Five Ways to Engage Millennials in Corporate Giving

Five Ways to Engage Millennials in Corporate Giving

By Vitiello Communications Group

Last week, Mark Zuckerberg became the face of philanthropy when he and his wife pledged to donate 99 percent of their financial worth over their lifetime. In an announcement that came shortly after the birth of their first child, the Zuckerbergs said that they would use the money “to advance human potential and promote equality for all children in the next generation.”

While some pundits are criticizing Zuckerberg’s generosity, one thing is clear: millennials believe in donating their time and money to the causes that matter most to them. According to a recent Millennial Impact Report, millennials are more influenced by their peers than their supervisors when considering what charitable organization to support. And, more than 75 percent of those surveyed said they are more likely to volunteer when they can use a specific skill or expertise.

Business leaders need to heed this seismic shift away from the I-Gave-at-the-Office mentality. Gone are the days of using the traditional top-down approach for corporate giving programs. Instead, managers need to involve millennials in the development of their organization’s philanthropic strategy. Here are five ways to get started:

  1. Let your people lead. Offer employees the opportunity to set your company’s giving agenda. In lieu of holiday presents, Vitiello Communications Group (VTLO) made a donation in honor of the people on its team to a charity of their choice. Earlier in the year, our team created and deployed VTLO’s own volunteer program, 25 Points of Light.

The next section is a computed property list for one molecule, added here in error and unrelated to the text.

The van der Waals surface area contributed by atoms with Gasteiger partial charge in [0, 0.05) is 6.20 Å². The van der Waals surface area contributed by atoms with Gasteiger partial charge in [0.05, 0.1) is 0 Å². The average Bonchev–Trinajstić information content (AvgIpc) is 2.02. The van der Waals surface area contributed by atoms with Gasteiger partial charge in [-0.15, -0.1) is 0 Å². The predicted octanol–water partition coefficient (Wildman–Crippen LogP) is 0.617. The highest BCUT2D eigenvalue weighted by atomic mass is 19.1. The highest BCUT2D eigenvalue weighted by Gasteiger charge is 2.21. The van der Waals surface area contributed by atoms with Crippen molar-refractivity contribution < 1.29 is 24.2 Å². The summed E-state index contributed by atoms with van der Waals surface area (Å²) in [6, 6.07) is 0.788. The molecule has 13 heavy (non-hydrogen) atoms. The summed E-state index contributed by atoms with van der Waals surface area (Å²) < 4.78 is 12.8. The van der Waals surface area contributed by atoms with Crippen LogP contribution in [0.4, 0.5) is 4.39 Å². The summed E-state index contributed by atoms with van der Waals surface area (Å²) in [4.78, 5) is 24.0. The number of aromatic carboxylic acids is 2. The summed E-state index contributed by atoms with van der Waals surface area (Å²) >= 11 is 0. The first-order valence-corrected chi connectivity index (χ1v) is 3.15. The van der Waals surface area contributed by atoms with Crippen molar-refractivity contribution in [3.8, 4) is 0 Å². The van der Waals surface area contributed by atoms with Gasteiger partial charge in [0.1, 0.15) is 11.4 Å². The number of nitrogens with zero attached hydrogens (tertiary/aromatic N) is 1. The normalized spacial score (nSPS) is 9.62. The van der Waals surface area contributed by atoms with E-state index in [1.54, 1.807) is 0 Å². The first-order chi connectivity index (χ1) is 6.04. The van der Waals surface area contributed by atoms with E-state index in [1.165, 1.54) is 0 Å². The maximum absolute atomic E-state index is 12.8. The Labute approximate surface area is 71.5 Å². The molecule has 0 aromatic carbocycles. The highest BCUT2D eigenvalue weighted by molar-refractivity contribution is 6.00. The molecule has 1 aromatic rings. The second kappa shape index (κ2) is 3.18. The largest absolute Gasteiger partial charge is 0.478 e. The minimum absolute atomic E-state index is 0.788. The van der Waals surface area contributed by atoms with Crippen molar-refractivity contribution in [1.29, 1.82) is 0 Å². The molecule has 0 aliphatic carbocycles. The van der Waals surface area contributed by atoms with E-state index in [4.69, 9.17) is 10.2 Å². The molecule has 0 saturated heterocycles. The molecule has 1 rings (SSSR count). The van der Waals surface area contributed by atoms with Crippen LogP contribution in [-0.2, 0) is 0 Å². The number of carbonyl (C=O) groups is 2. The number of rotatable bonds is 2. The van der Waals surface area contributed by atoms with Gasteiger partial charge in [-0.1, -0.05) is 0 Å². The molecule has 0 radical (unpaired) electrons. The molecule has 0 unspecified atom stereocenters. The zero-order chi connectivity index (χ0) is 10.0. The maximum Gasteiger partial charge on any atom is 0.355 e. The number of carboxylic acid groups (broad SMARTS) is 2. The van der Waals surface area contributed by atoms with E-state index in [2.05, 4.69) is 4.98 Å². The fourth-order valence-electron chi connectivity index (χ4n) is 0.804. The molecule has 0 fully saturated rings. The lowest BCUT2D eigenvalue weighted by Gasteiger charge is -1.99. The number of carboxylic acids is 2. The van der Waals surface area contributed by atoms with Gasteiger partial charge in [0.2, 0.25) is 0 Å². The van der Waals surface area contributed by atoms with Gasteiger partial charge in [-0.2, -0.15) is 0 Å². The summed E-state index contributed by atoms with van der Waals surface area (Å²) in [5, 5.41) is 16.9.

2. Incorporate technology. Crowdsourcing sites––such as––are a testament to the impact Smartphones and other electronic devices are having on millennial giving.
  3. Designate a companywide Volunteer Day. Then, let your employees pick the organization they want to help. Expedia Inc. sponsors a Global Day of Caring, which gives 14,000 employees around the world the chance to make a difference by volunteering at a local charity. The VTLO team chose November 13, National Kindness Day, to run a company-wide activity to address hunger in the communities where we live and work.
  4. Harness expertise. Skills-based volunteer programs such as Points of Light or Hands on Network enable organizations to match employee skills with a non-profit organization that can benefit from their talent.
  5. Engage ambassadors. Despite millennials’ likelihood to become involved in philanthropic causes, they still may need motivation. That’s where employee ambassadors come in to play. These individuals can energize employees to take the first step to do a world of good.

To learn more about engaging employee ambassadors, download VTLO’s white paper, Bringing Power to Your People: How to Create a Dynamic Employee Ambassador Program.

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